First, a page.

Consider this expert advice for rejuvenating your career and getting back on track.

Cindy Waxer, Contributor

April 13, 2012

4 Min Read

10 CIOs: Career Decisions I'd Do Over

10 CIOs: Career Decisions I'd Do Over

10 CIOs: Career Decisions I'd Do Over (click image for larger view and for slideshow)

More and more IT professionals are getting fed up with their jobs and the constant pressure of having to perform miracles with increasingly limited funds, pay, and accolades.

"With the state of the economy, and IT departments having to do more with less, we have seen an uptick in the number of IT professionals getting fatigued," noted Rachel Russell, a director at TEKsystems, a provider of IT staffing solutions and IT services. "In some cases, they're even a little resentful because of the amount of work they have to take on in order to keep the lights on in their organization. They're tired."

Fortunately, career burnout doesn't have to lead to server room temper tantrums and a one-way ticket to unemployment. Russell offers six tips for IT career rejuvenation and getting yourself back in tip-top shape. Let the healing begin.

1. Ask yourself if you're simply stressed or honestly burned out.

Every IT employee has a bad day or two, or three. But the occasional fit isn't cause for concern. Rather, it's important to determine whether the negative feelings you're harboring are a temporary glitch or a constant companion. "One indicator is how long the stress has been carried around," said Russell. "Everyone goes through moments of high stress, but if it's been a consistent type of anxiety that the employee has been carrying around, or gets to a point of real negativity, then it's likely burnout."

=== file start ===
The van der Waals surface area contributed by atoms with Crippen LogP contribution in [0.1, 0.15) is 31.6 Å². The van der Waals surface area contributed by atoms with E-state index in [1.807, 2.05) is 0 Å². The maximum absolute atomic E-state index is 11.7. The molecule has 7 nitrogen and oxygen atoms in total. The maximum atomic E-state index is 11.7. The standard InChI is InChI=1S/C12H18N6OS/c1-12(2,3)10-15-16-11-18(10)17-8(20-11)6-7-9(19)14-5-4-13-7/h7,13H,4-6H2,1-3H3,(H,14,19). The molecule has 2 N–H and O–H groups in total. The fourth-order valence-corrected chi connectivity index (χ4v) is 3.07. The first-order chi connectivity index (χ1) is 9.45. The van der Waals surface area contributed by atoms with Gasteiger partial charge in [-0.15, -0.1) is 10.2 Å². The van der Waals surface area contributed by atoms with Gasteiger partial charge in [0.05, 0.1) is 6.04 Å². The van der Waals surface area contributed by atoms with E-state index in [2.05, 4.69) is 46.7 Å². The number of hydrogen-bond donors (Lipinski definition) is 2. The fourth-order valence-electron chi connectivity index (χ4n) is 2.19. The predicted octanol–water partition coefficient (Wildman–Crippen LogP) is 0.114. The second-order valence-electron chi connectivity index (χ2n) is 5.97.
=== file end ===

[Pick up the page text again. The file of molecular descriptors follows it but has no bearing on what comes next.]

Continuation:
[ Security pros' salaries are on the rise. See 4 Tips: How To Land An IT Security Job. ]

2. Know thyself.

Like it or not, there are some personalities that are simply more prone to career burnout. So before you blame a demanding IT manager or a disastrous deployment for feelings of burnout, you may want to look deeper inside. "The personality of wanting to please, not being good at saying no, or not being able to push back in a diplomatic way--these people tend to get hammered," warned Russell. "There is so much work to be done out there and if you don't know how to push back effectively or handle your priorities, you'll get overwhelmed. Also, people with more of a cynical bent to their personality can achieve burnout. This lack of positivity can be draining and lead to burnout faster."

3. Explore your company.

When you're suffering from career burnout, it's easy to feel as if there's no escape. However, oftentimes the answer is right under your nose. "It's important for employees to network beyond their IT department so they know what opportunities exist outside of that group and team," said Russell. "That way they'll know if the frustrations they're running into are really prevalent across the enterprise or unique to that department or area."

4. Reignite your passion.

Are you overwhelmed by a recent ERP project? Or are you no longer inspired by what you do for a living? If your day-to-day duties are starting to feel soul-destroying, it may be time to switch careers altogether. "When IT professionals start feeling the passion putter out and can't think of new ways to innovate, or they've tried to innovate many times to no avail, then it's time to look outside of what you're currently doing," advised Russell.

5. Go back to school.

Career burnout can sometimes be a case of arrested development. For this reason, Russell recommends that IT professionals keep their skills fresh. "You have to stay passionate and a lot of that passion comes from being invigorated and feeling like you're learning," she said. "There are so many different training and learning certifications out there--you can take things online, you can register for community college courses. IT changes so fast, just keeping pace and feeling like you're fresh is an excellent option."

6. Take a week off. Seriously.

"By off, I mean off," says Russell. No smartphone, no email, no telephone calls.

This free Enterprise 2.0 webcast, The Management 2.0 Challenges, will explain the next-generation management model leveraging social technology that will make your company more adaptive, innovative, inspiring--and fit to embrace the opportunities of a fast-approaching future. It happens April 18.

About the Author(s)

Cindy Waxer


Cindy Waxer is a Toronto-based freelance writer and content strategist who covers small business, technology, finance, and careers for publications including Technology Review, The Economist, TIME, Fortune Small Business, and

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